Your form is a section of 3 1/8” O.D. cardboard mailing tube, cut to 3 inches long. The winding guide file is Primaryandsecondarywindings.pdf. The light gray strip should print out to 1 ¼ “ wide, and the dark gray strip should be 5/8” wide. You will need one of each for each radio. I printed two just to save paper for the fourth graders project. If the widths are not accurate and you can’t adjust on your computer, then you can use a copier with a custom enlarger function. Or you can just eyeball it to compensate, by starting and ending your winding just inside or outside the gray area. Just try to center your winding over the gray area.
1. Glue the paper winding guide on the cardboard tube coil form. Plan the paper alignment on the form so that the little squares are not located over a spiral seam in the cardboard.
2. Overlap the paper so all the lines are straight and the seam is almost invisible. Note that there is an unprinted end of the paper; glue that part on the form first so that it gets covered up by the rest of the paper.
3. Use a push pin to punch four holes in the little squares. The wire will fit through these holes.
4. Tie one end of 42 feet of #24 enamel wire to a fence. Stretch the wire out its full length. Walk away from the fence the entire length of the wire to make sure the wire is smooth, Remove any kinks. You will be winding the coil by walking toward the fence. Cut three 2” pieces of scotch tape to carry with you.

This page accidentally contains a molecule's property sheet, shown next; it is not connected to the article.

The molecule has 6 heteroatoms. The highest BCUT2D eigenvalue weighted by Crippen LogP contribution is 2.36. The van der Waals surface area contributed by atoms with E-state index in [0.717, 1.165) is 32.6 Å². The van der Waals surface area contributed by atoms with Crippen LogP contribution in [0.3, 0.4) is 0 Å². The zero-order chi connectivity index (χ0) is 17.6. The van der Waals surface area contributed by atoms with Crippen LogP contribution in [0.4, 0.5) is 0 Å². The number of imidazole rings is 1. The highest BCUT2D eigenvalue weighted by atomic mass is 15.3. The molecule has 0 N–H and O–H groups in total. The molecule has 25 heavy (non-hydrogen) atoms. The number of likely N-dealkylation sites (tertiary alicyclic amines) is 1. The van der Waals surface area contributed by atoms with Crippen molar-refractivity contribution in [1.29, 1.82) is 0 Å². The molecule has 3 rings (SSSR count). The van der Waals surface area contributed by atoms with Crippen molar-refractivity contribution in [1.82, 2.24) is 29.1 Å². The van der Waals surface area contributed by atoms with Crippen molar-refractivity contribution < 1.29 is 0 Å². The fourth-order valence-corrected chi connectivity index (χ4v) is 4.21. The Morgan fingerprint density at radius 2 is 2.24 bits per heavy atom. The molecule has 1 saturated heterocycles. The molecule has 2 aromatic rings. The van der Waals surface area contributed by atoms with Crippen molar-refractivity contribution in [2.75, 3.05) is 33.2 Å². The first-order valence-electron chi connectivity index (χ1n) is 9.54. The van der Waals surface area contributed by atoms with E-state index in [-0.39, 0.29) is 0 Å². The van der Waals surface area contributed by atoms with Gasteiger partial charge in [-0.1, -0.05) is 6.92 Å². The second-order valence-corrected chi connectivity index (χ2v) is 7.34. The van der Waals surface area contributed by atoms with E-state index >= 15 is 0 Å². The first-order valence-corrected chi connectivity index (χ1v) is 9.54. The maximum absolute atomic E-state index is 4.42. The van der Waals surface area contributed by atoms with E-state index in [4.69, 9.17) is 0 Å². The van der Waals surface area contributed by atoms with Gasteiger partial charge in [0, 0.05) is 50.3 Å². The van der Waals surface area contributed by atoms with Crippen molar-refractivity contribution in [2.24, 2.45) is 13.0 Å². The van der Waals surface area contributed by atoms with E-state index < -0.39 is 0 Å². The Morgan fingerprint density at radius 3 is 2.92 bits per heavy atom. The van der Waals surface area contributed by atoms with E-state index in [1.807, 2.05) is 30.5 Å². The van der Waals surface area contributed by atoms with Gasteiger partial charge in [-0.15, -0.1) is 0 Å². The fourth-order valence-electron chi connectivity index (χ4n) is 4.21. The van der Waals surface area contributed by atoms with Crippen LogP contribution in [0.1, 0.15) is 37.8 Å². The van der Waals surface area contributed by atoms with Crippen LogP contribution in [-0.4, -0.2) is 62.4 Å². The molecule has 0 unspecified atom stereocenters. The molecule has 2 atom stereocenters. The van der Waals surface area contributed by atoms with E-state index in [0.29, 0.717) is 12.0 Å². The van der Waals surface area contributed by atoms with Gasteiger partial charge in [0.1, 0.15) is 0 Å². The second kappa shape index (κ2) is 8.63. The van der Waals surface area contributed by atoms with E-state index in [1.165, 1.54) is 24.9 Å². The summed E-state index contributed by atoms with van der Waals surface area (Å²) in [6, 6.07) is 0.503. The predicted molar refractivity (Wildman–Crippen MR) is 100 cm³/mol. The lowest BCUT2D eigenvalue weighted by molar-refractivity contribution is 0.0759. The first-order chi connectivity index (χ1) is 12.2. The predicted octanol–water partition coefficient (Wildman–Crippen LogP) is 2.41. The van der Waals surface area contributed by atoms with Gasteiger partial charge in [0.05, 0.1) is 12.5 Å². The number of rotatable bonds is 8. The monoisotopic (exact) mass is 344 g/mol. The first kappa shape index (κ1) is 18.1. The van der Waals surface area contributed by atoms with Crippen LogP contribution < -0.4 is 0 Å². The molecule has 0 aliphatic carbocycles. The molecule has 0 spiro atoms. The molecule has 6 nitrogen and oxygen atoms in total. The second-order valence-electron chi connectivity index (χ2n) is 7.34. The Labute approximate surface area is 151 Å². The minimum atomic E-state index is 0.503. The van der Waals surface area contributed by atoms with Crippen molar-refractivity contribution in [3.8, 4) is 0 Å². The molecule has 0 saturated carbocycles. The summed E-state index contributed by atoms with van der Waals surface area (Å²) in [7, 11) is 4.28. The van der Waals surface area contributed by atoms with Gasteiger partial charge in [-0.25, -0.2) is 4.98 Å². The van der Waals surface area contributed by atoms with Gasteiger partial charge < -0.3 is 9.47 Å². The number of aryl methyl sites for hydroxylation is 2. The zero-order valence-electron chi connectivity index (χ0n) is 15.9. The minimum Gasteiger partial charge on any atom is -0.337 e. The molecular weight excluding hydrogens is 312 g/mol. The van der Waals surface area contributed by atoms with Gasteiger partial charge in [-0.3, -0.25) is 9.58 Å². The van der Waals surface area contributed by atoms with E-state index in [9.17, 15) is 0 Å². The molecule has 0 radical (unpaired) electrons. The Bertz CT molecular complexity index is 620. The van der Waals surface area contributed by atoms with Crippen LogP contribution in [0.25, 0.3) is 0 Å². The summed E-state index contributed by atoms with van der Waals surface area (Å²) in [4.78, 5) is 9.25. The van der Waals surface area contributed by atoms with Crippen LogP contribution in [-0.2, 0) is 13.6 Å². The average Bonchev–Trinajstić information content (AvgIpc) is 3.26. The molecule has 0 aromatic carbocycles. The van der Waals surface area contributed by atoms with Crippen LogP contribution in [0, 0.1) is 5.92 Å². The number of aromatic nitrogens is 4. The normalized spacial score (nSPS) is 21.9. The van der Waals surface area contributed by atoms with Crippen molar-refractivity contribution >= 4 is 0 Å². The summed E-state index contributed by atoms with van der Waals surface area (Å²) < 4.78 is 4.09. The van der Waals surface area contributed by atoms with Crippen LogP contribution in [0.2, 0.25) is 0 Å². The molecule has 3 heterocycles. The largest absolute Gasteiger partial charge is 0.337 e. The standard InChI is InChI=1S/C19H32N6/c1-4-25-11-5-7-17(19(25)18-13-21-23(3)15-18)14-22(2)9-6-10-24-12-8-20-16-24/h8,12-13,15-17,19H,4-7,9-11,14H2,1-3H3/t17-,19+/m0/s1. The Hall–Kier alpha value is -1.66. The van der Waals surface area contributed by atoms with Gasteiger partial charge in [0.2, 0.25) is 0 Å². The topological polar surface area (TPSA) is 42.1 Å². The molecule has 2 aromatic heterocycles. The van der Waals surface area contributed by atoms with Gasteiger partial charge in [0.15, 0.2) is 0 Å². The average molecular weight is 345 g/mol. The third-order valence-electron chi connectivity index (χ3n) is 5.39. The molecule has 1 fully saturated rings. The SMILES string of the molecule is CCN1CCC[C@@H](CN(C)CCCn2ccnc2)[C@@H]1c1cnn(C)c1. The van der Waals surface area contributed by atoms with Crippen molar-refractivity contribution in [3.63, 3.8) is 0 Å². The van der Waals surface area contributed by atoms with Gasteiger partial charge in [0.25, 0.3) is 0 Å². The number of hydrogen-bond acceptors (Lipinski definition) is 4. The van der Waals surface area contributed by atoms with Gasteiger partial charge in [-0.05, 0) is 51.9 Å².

5. Thread six inches of the free end of the wire into the Start Here hole in the square marked “In.” Immediately thread the wire back out of the “Out” square. Fold it into the tube so it will be out of the way while you wind.
6. Wind the wire in the direction of the little arrow. Do this by holding the tube where you can read the words right side up. Gently pull the wire so it is barely taut. Start winding with a gentle tension on the wire, rolling the tube towards you as you slowly walk toward the fence.
7. You will be covering up the light gray portion with wire. To do this each winding must touch its neighbor closely. Wind tightly. Don’t allow the windings to overlap or kink. If you need help, just yell.
8. When you are at your last winding, just covering up the end of the light gray strip, put two pieces of tape across the winding to secure it. When that is done, disconnect the wire from the fence and thread into and out of the holes like you did when you started the winding. As before, the “In” hole square is clear, the “Out” hole square is black.
9. You should have about six inches of wire left over. If you have more than twelve inches, wind one more turn before threading the wire. Otherwise clip the wire to six inches.
10. Prepare the second winding by gluing the narrower paper strip around the middle of the coil form, making sure it starts and ends where the first one did. Keep it aligned and centered on the first coil winding.
11. Punch four holes in the squares with the push pin. This time you will be pushing the pin in between two wires on each side, so you will feel a little more resistance as the wires push apart.
12. Wind 21 feet, six inches of wire as you did the first winding.
Be sure to keep the loose ends of the windings within the center of the
coil form so they are out of your way. Use a single edge razor blade
carefully to scrape off 1” of insulation all around the end of each
wire. This finishes the coil.